by Constance Garcia-Barrio
Sly, handsome, 26 years old, he let his song and his guitar music embrace me first. “Depierta, dulce amor de mi vida!” (Awaken, sweet love of my life!) he sang that night under my window in Valladolid, Spain, more than 40 years ago. He’d seen me out walking days earlier and followed me to learn where I lived.
At 19, on my junior year abroad, how could I possibly resist a serenade? Luis Manuel Garcia-Barrio, or Manolo, and I married a scant year later. We began full of fierce young love that took decades to wear thin. We labored for more than 30 years to make a marriage. Yet, when a quick, massive heart attack killed Manolo about 11 years ago, we were separated.
We’d hammered and sawed one another, trying to fit our lives together, but when a policewoman brought word of his death one night as I got ready for bed, sadness ambushed me.
How could it have been otherwise? We had flung ourselves into marriage heart-first, sure that love would lift us past differences of race, religion and culture. Old Castile and West Philly met, or tried to.
Trouble began before we even got near the altar. “Es negra y extranjera! (“She’s black and foreign!”) Manolo’s family lamented. “He’s white and foreign!” my folks cried. Our families were chilly but mostly polite.
Soon after the wedding, we came to the States so I could finish college. Manolo missed his tapas with good red wine, his corridas de toros, his family, his friends. Still, he wrestled English to the ground, becoming a superb interpreter and translator, and he earned a doctorate degree.
Other challenges came harder. Cultural expectations, spoken and silent, made it hard, and sometimes impossible, for us to set financial goals and divvy up chores, and even decide what was fair fighting. As our son Manuel grew, we struggled with questions such as whether he should receive a “propina” (money given freely) for ice cream or video games as occasions arose, the way Manolo had in childhood, or get a weekly allowance to spent as he wished in exchange for doing chores, the way I had.
Despite the heartache, children on both shores of the Atlantic enjoyed some gains. A couple of Manolo’s nieces and nephews would come in summer to live with us and take courses in English. We would send Manuel to Spain, not to learn Spanish, our household language, but to get better acquainted with his grandmother, cousins, aunts and uncles. We celebrated many a Christmas in Herrera de Pisuerga, Manolo’s hometown of 4,000 souls, and we ate many a meal at my mother-in-law Maria’s table before we separated.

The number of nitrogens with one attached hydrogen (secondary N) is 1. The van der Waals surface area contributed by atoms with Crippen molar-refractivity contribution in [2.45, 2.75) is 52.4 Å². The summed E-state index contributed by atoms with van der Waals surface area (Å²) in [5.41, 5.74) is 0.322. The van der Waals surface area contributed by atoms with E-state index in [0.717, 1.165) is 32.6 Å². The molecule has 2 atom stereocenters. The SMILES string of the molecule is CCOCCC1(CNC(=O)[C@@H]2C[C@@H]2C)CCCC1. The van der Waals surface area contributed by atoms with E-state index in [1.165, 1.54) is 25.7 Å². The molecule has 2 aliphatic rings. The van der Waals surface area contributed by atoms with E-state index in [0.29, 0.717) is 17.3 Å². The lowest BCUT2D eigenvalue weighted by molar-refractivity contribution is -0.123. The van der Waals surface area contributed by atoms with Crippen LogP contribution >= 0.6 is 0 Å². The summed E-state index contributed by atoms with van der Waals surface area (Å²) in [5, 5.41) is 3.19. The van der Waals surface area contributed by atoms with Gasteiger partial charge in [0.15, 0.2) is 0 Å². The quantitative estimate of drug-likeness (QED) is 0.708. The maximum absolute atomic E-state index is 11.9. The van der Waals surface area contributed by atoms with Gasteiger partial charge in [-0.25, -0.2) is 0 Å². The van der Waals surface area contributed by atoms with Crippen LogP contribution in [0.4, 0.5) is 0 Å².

After so many years, we could have no tidy end. I couldn’t sidestep grief. He couldn’t stop holding on. When friends helped me clean out his apartment, I found that he had kept a postcard I’d sent him in September, 1966, during our courtship.
As I carried his ashes from Barajas Airport in Madrid north to Herrera, I took in wheat fields, orchards, vineyards and sheep. Nothing might call me to this land again.
We had begun with a song that leaped past our differences. During that ride, I decided we would end that way.
“I’m going to sing a goodbye,” I told Manolo’s family. Eyebrows shot up in alarm. I explained that I had spent years with their brother, and my song would honor our time together. I wanted to fold into my farewell our love and our defeat, and sing my ancestors to me through the moment. Most of Manolo’s family didn’t know the words or the tune, yet some cried when I sang “Swing Low, Sweet Chariot.”
Next week Germantown resident Constance Garcia-Barrio explains what it is like to attempt to meet a new loving partner as a senior citizen in this age of computer dating. Constance, a former professor at West Chester University, can be reached at firstname.lastname@example.org.